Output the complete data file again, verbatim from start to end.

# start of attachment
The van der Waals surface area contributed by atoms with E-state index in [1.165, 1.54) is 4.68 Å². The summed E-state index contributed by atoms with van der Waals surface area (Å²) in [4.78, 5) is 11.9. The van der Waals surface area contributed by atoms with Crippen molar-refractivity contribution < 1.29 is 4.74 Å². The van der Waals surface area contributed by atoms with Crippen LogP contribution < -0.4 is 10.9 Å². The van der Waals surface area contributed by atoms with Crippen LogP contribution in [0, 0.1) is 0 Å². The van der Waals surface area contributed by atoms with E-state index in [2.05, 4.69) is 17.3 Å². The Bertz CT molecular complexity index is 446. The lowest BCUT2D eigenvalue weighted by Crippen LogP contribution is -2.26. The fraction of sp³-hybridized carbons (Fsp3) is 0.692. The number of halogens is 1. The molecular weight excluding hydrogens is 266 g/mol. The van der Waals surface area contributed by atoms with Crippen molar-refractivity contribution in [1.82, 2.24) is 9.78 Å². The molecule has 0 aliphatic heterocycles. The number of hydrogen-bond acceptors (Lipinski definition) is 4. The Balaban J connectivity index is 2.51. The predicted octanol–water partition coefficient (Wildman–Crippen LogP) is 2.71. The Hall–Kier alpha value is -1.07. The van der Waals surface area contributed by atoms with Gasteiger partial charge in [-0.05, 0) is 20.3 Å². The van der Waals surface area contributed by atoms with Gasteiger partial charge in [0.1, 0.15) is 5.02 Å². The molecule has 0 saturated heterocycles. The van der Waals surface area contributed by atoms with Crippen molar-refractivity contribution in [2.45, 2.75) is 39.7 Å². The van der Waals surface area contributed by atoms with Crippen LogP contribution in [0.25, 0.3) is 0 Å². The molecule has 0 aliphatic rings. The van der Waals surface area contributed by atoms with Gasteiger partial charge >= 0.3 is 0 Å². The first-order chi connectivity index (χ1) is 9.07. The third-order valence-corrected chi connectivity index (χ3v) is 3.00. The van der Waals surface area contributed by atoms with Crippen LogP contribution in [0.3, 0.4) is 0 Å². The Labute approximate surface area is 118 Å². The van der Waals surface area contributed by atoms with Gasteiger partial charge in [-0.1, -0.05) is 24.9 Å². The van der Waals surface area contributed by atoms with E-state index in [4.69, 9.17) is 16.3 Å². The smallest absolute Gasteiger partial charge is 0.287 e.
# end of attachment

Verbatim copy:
The van der Waals surface area contributed by atoms with E-state index in [1.165, 1.54) is 4.68 Å². The summed E-state index contributed by atoms with van der Waals surface area (Å²) in [4.78, 5) is 11.9. The van der Waals surface area contributed by atoms with Crippen molar-refractivity contribution < 1.29 is 4.74 Å². The van der Waals surface area contributed by atoms with Crippen LogP contribution < -0.4 is 10.9 Å². The van der Waals surface area contributed by atoms with Crippen LogP contribution in [0, 0.1) is 0 Å². The van der Waals surface area contributed by atoms with E-state index in [2.05, 4.69) is 17.3 Å². The Bertz CT molecular complexity index is 446. The lowest BCUT2D eigenvalue weighted by Crippen LogP contribution is -2.26. The fraction of sp³-hybridized carbons (Fsp3) is 0.692. The number of halogens is 1. The molecular weight excluding hydrogens is 266 g/mol. The van der Waals surface area contributed by atoms with Crippen molar-refractivity contribution in [1.82, 2.24) is 9.78 Å². The molecule has 0 aliphatic heterocycles. The number of hydrogen-bond acceptors (Lipinski definition) is 4. The Balaban J connectivity index is 2.51. The predicted octanol–water partition coefficient (Wildman–Crippen LogP) is 2.71. The Hall–Kier alpha value is -1.07. The van der Waals surface area contributed by atoms with Gasteiger partial charge in [-0.05, 0) is 20.3 Å². The van der Waals surface area contributed by atoms with Gasteiger partial charge in [0.1, 0.15) is 5.02 Å². The molecule has 0 saturated heterocycles. The van der Waals surface area contributed by atoms with Crippen molar-refractivity contribution in [2.45, 2.75) is 39.7 Å². The van der Waals surface area contributed by atoms with Crippen LogP contribution in [0.25, 0.3) is 0 Å². The molecule has 0 aliphatic rings. The van der Waals surface area contributed by atoms with Gasteiger partial charge >= 0.3 is 0 Å². The first-order chi connectivity index (χ1) is 9.07. The third-order valence-corrected chi connectivity index (χ3v) is 3.00. The van der Waals surface area contributed by atoms with Crippen LogP contribution in [0.3, 0.4) is 0 Å². The Labute approximate surface area is 118 Å². The van der Waals surface area contributed by atoms with Gasteiger partial charge in [-0.1, -0.05) is 24.9 Å². The van der Waals surface area contributed by atoms with E-state index in [4.69, 9.17) is 16.3 Å². The smallest absolute Gasteiger partial charge is 0.287 e.